12. Ash

    Ash Member

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    Hm... has anyone ever tried to machine a Mosin action and barrel that IS incredibly accurate.

    Well, the Finns didn't machine the action, but they did provide barrels. I don't refer only to the wartime rifles, but the TAK-85, the Finnish sniper rifle posted here from time to time.

    http://upload.wikimedia.org/wikipedia/commons/4/43/7.62_TKIV_85.jpeg
     
  13. KI.W.

    KI.W. Member

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    You need only 28-30 Finnish-designet Mosin Nagant and make own loads. 1/2 MOA is then OK.
     
  14. Franco2shoot

    Franco2shoot Member

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    Accurizing

    It does work. However....
    Here's what I tried. I took a square cleaning patch, soaked it in Hoppes #9 oil and then took this piece and right where the front band is located wrapped the barrel such that the opposing corners of the patch just touch. Sliding the bands back in place the barrel became snug and wouldn't move around. Prior to inserting the patch you could wiggle the barrel almost a sixteenth in every direction. Now it won't budge.

    OK now that's the technique, here's the results.

    Slam in 5 with the stripper clip and don't even bother to see where they go. This cuz I can tell you from my testing they will all be low. However, after the 5th round, I paused a bit felt the barrel, and it was warm to the touch. I put 3 new Hungarian heavy ball from my battle pack (440 rounds). Now I took my time and with a fore rest, steady concentration, breath control, squeezed off a shot that ticked the orange dot. The next two were within an inch of the first shot, all at 100 yards.

    I put another 40 rounds through the 91/30, and all were in the 10 ring and within 1-1.5 inch moa it just had to reach operating temp. I believe the heat expanded the oil soaked patch and tighened down on the barrel. Now I'm conflicted. Should I stay with what I know works or experiment with cork?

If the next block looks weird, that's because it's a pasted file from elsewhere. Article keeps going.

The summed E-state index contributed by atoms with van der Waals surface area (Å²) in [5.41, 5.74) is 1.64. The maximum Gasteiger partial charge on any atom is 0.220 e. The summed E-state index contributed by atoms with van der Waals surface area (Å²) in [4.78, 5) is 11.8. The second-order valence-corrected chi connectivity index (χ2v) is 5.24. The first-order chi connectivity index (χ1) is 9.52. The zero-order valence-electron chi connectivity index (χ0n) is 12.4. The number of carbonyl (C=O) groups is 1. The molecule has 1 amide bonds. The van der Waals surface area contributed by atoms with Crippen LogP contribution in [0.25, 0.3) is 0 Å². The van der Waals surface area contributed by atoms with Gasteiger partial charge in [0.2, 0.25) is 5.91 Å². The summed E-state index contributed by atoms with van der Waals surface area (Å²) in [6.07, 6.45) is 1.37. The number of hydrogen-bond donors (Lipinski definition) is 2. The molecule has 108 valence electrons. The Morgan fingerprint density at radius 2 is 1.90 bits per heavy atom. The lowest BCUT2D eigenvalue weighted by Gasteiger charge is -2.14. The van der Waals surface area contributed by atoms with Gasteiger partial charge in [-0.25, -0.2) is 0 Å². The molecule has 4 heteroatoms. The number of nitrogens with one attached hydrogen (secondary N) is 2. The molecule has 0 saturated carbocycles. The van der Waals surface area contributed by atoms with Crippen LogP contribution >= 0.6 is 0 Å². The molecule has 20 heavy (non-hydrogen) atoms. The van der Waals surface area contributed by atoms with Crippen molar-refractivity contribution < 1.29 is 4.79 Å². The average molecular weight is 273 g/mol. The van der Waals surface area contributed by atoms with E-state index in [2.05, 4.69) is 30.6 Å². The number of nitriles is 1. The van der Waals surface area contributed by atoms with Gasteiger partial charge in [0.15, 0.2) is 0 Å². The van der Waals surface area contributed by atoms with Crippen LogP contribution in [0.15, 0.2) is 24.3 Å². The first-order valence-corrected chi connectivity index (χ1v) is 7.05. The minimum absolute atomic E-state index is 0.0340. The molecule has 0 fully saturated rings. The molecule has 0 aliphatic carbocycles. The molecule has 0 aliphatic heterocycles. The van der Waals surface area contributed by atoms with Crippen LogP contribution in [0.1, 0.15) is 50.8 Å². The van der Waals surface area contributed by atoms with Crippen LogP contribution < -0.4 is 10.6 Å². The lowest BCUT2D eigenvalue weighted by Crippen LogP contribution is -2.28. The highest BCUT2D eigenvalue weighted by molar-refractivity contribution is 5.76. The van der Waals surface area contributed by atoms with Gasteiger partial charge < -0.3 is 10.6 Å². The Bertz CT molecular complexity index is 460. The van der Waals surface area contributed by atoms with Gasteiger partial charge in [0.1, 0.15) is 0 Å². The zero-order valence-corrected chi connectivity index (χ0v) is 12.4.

KKKKFL
     
  15. Avenger29

    Avenger29 Member

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    If it ain't broke, don't fix it, of course...
     
  16. Cosmoline

    Cosmoline Member

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    Yes, the Finns did it. Tikka and SAKO got their start attaching upgraded barrels to Mosin receivers and shimming them into stocks for maximum accuracy.
     
  17. Bartkowski

    Bartkowski Member

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    I am the one who tried it. I didn't use cork because I didn't have any thin enough, but instead insulation from electrical wires. I had some that was recently striped and was flat not round so I used that. I figure it will stand up to some heat too.

    The gun was putting two shots just barely touching and then one about 3" away from those two at 100 yards. At 50 yards it would do the same except the last one would always be directly above the first two about 2.5" away. (maybe the barrel heating up?)

    Anyway, it turned my 6" patterns at to 2.75-3" groups at 100yards. If you care it is just a plain 91/30 with the only "upgrade" being the wire insulation shooting surplus that it likes pretty well.
     
  18. rangerruck

    rangerruck Member

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    you are using something that is goind to absorb water, touching your bbl.
     
  19. alemonkey

    alemonkey Member

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    The cork trick worked well on my T53. It's still probably a 3-4 MOA rifle at best, but that's a lot better than before.
     
  20. Cosmoline

    Cosmoline Member

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    It's a Mosin. But you could always use rubber gasket. Or better yet do what the Finns did and use a series of metal shims under the receiver to raise and lower the barrel in relation to the stock. You can "tune" your rifle this way to find it's own "harmonic convergence." I've been doing it with mine
     
  21. Slamfire

    Slamfire Member

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    I think " C.E Harris" had an article in the American Rifleman about Nagants. This was 80's or 90's. He also had a Mosin Nagant barreled with a custom barrel. I forget how well it shot, but I am certain it would have shot as well as any properly chambered and loaded 30 caliber cartridge.

    As for getting consistent 1 MOA from a Russian service rifle barrel, dream on... Not that it could not happen, there were millions of Mosin Nagants produced, just by the law of averages, there has to be at least one that shot sub MOA.

    Bedding the action of a service rifle will often improve the accuracy. It does not hurt as it stiffens the system and helps provide consistent vibration patterns in the system. Then the barrel and the bullets limit your accuracy.

    Best accuracy requires good bedding, good barrels, and good bullets.
     
  22. Ash

    Ash Member

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    Here is a photo of the TAK-85.

    Of course, the 28/30 is a wonderfully accurate Mosin - as are the 27's, 28's, and 39's.

    Ash